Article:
Early distribution rules are like the hot coals of traditional IRA ownership. Transgression can result in a great deal of pain -- taxwise, that is. Fortunately, the Internal Revenue Service created several exceptions to the early withdrawal rules for both traditional and Roth IRAs. Notable are those that support the American dreams of home ownership and access to higher education.
Traditional IRA Distribution Taxation
Every traditional IRA distribution is taxed as ordinary income. You can under certain circumstances avoid paying the extra 10 percent penalty tax for a traditional IRA early withdrawal. But you cannot escape the income tax.
Age 59 1/2 Rule
If you own a traditional IRA, you cannot take money from the account before you turn 59 1/2 without triggering a 10 percent early withdrawal penalty. There are limited exceptions to this rule.
If you use a traditional IRA withdrawal to buy or build a new home, you do not have to pay the early withdrawal penalty. You can withdraw up to $10,000 in your lifetime under the IRS rules for this exception. In addition, you can buy the house for yourself, your spouse, your children, your parents or your grandparents. Moreover, the Internal Revenue Service defines first-time homeowner in this instance to mean an individual who has not owned a home for two years. So if you owned a home for five years, then sold it and became a renter for two years, you would qualify for the exception. The IRA funds must be used within 120 days of their withdrawal.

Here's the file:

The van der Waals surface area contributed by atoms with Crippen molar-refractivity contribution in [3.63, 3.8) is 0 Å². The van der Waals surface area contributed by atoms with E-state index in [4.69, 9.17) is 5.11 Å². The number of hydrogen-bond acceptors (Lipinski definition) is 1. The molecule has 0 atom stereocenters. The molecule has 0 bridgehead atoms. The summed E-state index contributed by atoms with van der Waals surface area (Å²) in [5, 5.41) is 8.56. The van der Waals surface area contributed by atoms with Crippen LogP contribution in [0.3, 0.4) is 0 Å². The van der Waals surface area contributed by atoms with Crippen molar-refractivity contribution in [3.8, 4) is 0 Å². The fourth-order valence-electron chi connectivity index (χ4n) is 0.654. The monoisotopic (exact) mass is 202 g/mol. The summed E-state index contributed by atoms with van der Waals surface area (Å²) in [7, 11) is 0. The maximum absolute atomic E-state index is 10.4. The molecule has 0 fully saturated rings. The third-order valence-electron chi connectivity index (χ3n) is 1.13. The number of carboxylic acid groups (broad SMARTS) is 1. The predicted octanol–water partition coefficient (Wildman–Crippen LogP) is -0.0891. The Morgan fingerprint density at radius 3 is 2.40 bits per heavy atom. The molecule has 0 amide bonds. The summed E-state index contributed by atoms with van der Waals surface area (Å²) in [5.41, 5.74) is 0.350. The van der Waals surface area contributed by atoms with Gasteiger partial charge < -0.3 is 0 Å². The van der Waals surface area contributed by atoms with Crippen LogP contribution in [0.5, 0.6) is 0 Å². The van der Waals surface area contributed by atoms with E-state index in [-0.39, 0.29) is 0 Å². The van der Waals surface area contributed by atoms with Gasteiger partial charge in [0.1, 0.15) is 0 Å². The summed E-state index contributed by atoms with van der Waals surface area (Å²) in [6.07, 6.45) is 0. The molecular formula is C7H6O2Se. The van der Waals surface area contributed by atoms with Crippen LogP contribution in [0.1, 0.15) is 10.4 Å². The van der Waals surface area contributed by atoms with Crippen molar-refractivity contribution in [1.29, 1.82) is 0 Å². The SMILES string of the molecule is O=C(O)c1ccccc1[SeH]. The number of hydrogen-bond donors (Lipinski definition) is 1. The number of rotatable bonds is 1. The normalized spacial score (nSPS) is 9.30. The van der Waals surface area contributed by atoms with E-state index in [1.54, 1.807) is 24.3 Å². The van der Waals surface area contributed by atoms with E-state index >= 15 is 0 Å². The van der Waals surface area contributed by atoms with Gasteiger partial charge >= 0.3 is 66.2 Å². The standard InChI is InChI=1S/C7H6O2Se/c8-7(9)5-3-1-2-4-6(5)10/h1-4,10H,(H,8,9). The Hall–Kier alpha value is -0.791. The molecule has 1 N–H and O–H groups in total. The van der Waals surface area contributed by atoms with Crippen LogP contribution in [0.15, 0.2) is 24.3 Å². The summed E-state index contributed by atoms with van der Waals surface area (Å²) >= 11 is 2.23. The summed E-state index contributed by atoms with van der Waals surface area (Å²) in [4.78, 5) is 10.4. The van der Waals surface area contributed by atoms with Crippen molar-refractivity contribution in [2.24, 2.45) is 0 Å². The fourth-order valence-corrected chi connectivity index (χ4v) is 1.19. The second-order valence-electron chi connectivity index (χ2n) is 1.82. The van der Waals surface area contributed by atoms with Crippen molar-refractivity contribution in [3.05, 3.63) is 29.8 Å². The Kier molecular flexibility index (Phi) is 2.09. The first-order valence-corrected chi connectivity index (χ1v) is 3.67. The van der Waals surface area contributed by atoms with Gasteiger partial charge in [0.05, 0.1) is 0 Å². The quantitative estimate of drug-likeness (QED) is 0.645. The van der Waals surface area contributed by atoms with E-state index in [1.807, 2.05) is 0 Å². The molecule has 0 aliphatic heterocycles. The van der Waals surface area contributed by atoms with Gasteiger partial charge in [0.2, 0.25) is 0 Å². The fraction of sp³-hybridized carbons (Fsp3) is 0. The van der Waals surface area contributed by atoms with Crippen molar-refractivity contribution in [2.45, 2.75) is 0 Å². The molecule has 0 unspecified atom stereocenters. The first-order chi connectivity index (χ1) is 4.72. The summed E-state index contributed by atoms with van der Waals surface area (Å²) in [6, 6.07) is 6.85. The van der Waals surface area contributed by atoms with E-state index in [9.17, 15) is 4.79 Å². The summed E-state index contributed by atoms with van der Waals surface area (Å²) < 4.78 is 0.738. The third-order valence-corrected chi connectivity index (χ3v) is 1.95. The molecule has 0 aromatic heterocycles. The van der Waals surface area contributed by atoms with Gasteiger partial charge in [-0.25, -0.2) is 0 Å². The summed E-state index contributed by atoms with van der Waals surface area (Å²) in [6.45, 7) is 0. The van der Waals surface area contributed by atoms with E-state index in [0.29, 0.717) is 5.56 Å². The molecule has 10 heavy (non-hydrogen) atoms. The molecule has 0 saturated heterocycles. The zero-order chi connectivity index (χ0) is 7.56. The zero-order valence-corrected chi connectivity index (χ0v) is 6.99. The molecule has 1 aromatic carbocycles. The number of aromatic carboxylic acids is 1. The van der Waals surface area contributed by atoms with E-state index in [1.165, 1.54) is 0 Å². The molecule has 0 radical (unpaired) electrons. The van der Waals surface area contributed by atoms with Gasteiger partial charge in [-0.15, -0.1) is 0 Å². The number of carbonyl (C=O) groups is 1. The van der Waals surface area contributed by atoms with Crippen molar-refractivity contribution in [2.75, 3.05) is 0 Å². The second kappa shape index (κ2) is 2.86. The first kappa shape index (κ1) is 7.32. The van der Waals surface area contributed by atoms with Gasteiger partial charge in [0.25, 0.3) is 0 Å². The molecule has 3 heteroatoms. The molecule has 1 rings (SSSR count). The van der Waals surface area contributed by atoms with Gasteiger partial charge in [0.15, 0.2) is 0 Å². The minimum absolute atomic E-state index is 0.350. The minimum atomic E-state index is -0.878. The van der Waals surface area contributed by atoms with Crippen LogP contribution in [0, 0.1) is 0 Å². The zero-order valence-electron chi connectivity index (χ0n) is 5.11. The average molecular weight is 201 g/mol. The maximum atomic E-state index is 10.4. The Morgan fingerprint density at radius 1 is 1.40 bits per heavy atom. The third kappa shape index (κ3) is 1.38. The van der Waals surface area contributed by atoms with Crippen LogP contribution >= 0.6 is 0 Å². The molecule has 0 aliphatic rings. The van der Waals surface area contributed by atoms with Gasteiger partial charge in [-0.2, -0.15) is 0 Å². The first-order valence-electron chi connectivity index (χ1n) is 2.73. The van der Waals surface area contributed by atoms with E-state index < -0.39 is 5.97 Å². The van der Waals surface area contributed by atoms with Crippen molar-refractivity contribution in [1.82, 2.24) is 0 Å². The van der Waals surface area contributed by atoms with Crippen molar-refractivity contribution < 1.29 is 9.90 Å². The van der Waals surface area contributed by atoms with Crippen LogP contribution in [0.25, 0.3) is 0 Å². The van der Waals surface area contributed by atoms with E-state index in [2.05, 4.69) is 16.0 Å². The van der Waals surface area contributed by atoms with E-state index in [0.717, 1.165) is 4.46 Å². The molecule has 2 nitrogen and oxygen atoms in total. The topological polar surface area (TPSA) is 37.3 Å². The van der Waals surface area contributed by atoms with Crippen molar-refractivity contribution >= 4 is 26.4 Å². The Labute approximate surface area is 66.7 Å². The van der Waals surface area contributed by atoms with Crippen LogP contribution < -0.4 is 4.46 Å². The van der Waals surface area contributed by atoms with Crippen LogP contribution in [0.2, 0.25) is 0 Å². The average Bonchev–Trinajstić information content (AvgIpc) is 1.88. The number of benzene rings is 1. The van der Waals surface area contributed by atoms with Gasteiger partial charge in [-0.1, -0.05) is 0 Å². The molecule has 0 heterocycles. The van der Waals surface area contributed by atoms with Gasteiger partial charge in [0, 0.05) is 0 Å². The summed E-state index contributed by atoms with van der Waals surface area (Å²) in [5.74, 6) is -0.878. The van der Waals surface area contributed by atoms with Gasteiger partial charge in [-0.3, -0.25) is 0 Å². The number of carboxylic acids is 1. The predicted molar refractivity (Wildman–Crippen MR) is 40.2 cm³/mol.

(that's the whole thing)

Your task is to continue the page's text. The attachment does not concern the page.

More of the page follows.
Higher Education Expenses
You can avoid the early withdrawal penalty if you use IRA monies to pay for higher education costs, to include tuition, fees, books and supplies, among other expenses. You can pay to educate yourself, your spouse, your children or your grandchildren. There is no limit on how much you can withdraw for this purpose.
If your medical expenses exceed 7 percent of your adjusted gross income for the year, you can use traditional IRA funds to cover them and sidestep the early withdrawal penalty. In addition, should you become unemployed, the IRS allows you to pay your monthly insurance premiums with IRA money penalty-free. Your becoming totally and permanently disabled also exempts you from the penalty. You may need certification from a doctor to prove your disability.
Roth IRA Rules
You can withdraw the money you contribute to a Roth IRA without penalty or tax at any time. However, taking out earnings before you reach age 59 1/2 subjects you to a 10 percent penalty. The same penalty exceptions that apply to early withdrawals from a traditional IRA -- that is, first-home purchase, higher education costs, etc. -- apply to earnings distributed from a Roth before age 59 1/2.